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Thursday, July 30, 2009

Forget it. I'll just have a coffee.

Standing in line at Starbuck’s this morning, I realized this morning that I wasn’t finished with the importance of recognizing the customer role in providing a successful service experience, as well as the impact that customers have on each other’s experiences.

Because I’m a regular, I forget that some people have anxiety about the whole ordering process. There’s the “Grande = medium” size translation, followed by the formatted ordering of what type of drink you want: how much caffeine, fat content, whether you want to add a flavor and what kind, whether you want whipped cream, and finally (I think), whether you are hanging around or taking your drink “to go”.

For some, the complex ordering process adds to the experience, as memorizing the order pattern identifies them as a regular.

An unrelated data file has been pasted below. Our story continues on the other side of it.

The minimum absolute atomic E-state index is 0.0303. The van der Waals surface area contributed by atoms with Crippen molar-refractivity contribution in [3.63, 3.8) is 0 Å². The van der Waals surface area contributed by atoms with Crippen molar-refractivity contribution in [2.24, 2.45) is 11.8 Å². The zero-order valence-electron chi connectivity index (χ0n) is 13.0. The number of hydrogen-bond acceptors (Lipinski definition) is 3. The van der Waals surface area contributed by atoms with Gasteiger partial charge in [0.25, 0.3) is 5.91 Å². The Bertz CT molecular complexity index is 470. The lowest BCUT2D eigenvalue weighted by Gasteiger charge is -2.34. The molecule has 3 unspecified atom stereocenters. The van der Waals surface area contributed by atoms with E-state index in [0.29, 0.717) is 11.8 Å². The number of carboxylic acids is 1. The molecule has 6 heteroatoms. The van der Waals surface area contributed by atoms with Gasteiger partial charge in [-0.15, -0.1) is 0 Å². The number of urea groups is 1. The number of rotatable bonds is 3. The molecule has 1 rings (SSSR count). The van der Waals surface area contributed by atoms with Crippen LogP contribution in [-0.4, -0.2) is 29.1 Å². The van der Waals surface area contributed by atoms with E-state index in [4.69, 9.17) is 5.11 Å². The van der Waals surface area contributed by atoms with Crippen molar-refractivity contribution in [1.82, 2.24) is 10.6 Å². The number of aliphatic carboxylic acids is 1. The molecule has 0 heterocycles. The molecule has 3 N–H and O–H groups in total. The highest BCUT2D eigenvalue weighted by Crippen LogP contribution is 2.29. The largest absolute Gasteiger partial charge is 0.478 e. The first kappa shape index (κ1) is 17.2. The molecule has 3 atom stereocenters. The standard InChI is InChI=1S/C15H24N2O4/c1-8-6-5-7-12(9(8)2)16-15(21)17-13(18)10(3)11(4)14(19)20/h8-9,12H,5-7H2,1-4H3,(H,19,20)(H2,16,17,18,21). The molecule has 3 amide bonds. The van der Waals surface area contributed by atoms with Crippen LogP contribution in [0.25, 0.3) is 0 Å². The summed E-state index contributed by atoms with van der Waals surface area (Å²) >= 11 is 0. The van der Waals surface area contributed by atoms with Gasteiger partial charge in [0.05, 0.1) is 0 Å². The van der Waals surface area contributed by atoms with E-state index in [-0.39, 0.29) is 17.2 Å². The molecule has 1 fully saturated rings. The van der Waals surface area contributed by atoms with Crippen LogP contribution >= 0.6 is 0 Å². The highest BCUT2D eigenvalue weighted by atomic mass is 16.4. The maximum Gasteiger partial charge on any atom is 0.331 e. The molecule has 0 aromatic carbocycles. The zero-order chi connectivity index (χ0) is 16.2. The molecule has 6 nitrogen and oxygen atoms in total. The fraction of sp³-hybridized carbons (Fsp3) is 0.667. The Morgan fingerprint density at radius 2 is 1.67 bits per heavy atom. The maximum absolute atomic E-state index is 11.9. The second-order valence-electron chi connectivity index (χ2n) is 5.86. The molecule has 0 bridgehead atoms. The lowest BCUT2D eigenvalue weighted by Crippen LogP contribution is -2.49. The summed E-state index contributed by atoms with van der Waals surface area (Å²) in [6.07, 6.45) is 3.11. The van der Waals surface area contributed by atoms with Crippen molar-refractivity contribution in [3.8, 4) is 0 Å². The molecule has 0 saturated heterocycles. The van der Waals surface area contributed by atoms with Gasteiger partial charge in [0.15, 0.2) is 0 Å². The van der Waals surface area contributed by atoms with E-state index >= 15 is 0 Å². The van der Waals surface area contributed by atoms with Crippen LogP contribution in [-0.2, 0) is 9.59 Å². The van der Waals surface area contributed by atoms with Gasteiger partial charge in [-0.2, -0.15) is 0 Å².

For others, the ordering process is a complete turn-off – whether it’s the silliness of the pseudo language Starbuck’s has cultivated or the memorization requirement implied by the “regular” customers in line.

Again, consider what you want your customers to feel as they engage your service. Anxious? Confident? Like they’re participating in a game? Like they’re regulars? Like they’ll be ostracized if they don’t get it right? Like you’re expecting them to perform, regardless of whether they want to?

1 comment:

Sara said...

This is so very me! I have ordering anxiety in general, and it's even worse in environments such as Chipotle and Subway when you have to know what you want from the huge menu of selections or you'll hold up the entire line! I will give Starbucks some points over the other guys, though, because they always seem to be friendly and happy. It's just the others waiting in line behind me who I worry about. I wonder how that fits into customer experience planning - if it exists at the business.